When it comes to hair dye highlighting and Balayage techniques and trends, sometimes the differences are so nuanced that it’s hard to keep them clear. Never be afraid. We’re here with a manual that breaks down the hottest trends once and for all. Balayage, lowlights. Read on to find out what sets all these styles apart.
WHAT IS BALAYAGE?
Balayage, pronounced BAH-LEE-AHGE, is essentially a French word meaning ‘balayage,’ like sweeping a highlighter to create highlights. Balayage is the freehand painting technique of highlights in the hair, making a smooth and natural gradation of lightness towards the ends. The result is the look of summers at the beach or the cold, unintentionally perfect child highlights. This natural highlighting technique is great for blondes and is used on all hair shades to create a soft, hollow dimension.
Of course, there are differences in application preferences: some colourists do not part their hair, while others part it with pieces of cotton, and others prefer to use foil as a septum. There are different nuances of application which lead to slightly different results. The main reason that balayage has become so popular is that colourists can hand-choose which strands of hair they want to highlight. Due to the custom placement and natural-looking balayage, it also allows for smoother growth.
WHAT’S THE DIFFERENCE BETWEEN THE HIGHLIGHTS AND THE BALAYAGE?
The highlight is a general term that merely refers to hair that is lighter than the base hue. Contrary to popular belief, highlights are non just intended for blondes but can also refer to sparkling curls in any hair colour. Highlights are conventionally applied using a method called “gilding,” which involves using aluminium foil to separate sections of hair that have been coating with paint or highlighter before setting. Wrap them in the sheet to be treated.
The film prevents the highlighter from penetrating the surrounding hair and retains heat so that the highlighter can be lifting more effectively. Aluminium highlights are usually placing near the scalp, which lightens the hair from root to tip for a fully highlighted look.
Balayage is a freehand technique for applying highlights and generally doesn’t use foil to part your hair. Balayage usually starts at the roots and focuses in the middle of the hair shafts and ends.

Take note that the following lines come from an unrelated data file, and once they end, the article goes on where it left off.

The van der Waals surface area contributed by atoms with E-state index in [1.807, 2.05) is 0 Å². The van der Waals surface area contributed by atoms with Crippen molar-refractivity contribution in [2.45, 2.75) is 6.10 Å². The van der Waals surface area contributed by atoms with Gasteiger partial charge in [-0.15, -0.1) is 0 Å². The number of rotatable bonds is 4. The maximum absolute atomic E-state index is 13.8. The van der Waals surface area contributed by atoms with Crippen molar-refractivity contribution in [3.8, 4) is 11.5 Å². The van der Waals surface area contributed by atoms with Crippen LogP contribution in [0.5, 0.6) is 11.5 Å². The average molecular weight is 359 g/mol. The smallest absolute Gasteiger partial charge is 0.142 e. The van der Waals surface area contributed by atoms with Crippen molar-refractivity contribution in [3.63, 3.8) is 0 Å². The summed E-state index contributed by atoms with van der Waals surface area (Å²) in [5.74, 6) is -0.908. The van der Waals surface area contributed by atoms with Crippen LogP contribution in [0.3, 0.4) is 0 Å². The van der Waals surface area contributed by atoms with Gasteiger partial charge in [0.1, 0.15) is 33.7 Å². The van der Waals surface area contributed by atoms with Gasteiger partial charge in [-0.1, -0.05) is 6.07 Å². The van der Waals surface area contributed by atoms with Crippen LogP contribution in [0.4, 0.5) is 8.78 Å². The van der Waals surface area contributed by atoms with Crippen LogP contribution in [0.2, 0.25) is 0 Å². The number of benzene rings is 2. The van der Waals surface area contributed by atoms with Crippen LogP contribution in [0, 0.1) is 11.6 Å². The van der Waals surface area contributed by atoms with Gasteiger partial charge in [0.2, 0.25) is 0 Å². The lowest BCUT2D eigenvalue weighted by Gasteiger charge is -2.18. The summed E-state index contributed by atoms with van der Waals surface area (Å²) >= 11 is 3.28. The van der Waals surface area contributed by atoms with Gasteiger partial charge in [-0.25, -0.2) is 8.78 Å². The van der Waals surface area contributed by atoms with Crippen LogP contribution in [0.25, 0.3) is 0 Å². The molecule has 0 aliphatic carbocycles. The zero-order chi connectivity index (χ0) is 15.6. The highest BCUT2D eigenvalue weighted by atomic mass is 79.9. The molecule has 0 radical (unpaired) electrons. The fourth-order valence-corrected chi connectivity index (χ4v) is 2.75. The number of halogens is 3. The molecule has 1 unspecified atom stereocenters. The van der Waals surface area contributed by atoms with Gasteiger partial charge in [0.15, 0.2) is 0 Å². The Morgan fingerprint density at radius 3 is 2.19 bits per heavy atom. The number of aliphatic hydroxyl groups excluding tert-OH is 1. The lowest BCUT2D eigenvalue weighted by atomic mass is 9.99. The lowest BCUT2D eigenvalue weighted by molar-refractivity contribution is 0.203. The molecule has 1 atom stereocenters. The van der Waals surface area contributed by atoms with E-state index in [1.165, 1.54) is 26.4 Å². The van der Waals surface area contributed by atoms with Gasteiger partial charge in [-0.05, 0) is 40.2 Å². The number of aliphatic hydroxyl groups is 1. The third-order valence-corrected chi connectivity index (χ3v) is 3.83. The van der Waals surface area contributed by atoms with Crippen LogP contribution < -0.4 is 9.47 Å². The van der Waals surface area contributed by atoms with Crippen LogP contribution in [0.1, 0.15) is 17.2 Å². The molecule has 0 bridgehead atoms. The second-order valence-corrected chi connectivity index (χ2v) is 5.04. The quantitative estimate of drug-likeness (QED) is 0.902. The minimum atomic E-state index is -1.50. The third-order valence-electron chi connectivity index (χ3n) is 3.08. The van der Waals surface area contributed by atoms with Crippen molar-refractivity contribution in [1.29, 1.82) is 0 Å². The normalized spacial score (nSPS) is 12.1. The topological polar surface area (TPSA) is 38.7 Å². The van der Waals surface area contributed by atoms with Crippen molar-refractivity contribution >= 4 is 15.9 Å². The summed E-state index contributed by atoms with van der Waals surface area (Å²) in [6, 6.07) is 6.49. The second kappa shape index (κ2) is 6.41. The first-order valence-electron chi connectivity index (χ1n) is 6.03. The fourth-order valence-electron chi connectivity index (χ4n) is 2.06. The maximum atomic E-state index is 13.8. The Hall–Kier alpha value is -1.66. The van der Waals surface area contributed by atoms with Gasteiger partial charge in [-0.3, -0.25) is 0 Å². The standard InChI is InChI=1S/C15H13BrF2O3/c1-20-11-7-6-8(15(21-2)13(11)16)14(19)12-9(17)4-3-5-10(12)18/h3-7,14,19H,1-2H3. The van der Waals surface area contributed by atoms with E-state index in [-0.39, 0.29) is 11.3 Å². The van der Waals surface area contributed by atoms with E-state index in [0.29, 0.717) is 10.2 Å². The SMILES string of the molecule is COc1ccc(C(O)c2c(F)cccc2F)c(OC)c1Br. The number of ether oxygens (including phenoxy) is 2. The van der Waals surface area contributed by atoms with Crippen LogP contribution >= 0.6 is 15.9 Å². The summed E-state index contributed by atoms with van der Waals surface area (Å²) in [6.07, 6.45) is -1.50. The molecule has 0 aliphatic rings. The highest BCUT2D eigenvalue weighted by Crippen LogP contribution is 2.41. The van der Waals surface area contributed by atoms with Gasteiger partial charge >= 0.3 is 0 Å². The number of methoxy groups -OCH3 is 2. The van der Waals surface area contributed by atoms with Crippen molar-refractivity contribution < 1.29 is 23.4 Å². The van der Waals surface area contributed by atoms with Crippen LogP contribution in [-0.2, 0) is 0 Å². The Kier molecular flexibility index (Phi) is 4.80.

How does the Balayage process work?
Balayage is usually done with bleach and usually involves round or glossy toner as well. It is optional that you check with your colourist before booking your balayage appointment so that you both have plenty of time to discuss the most suitable solution for you before the bleach day. Each position is somewhat different depending on the current condition of your hair and the desired result. Here is a general framework of what to expect during your exam appointment, which can last anywhere from 3 to 5 hours.
Your colourist will assess your hair:
Even if you’ve come for a consultation, your colourist will first assess your hair and inspiration photos (be sure to bring a few that set your hair colour goals for your hair). They may ask you some questions about how often you heat your hairstyle, how you divide your hair, how you style it usually, how often you are willing to come back for a touch-up, and if you’re ready to cut before committing. Decide on the final colour scheme for the day.
Cut and paint your hair by hand:
When you and your colourist have a final colour scheme based on your goals and lifestyle, mix up a highlighter and bring it to the station where you are. That is your opportunity to go to the bathroom, make sure you have a drink and your phone/book/magazine is on your lap because once the painting process starts, you will sit in your chair for 1-2 hours depending on how much hair do you have and how much hair do you light up?
Your colourist works in sections, panting selected strands into an area of hair and then covering them with cotton or saran so that the highlighter does not fade on unwanted sections of hair. The easier it is, the smaller the teams and the more strands of each section they paint. During this time, prepare to answer follow-up questions related to your stylist’s problems, such as B. What your natural hair texture looks like (and whether you tend to use your natural hair texture).
Sitting under the dryer: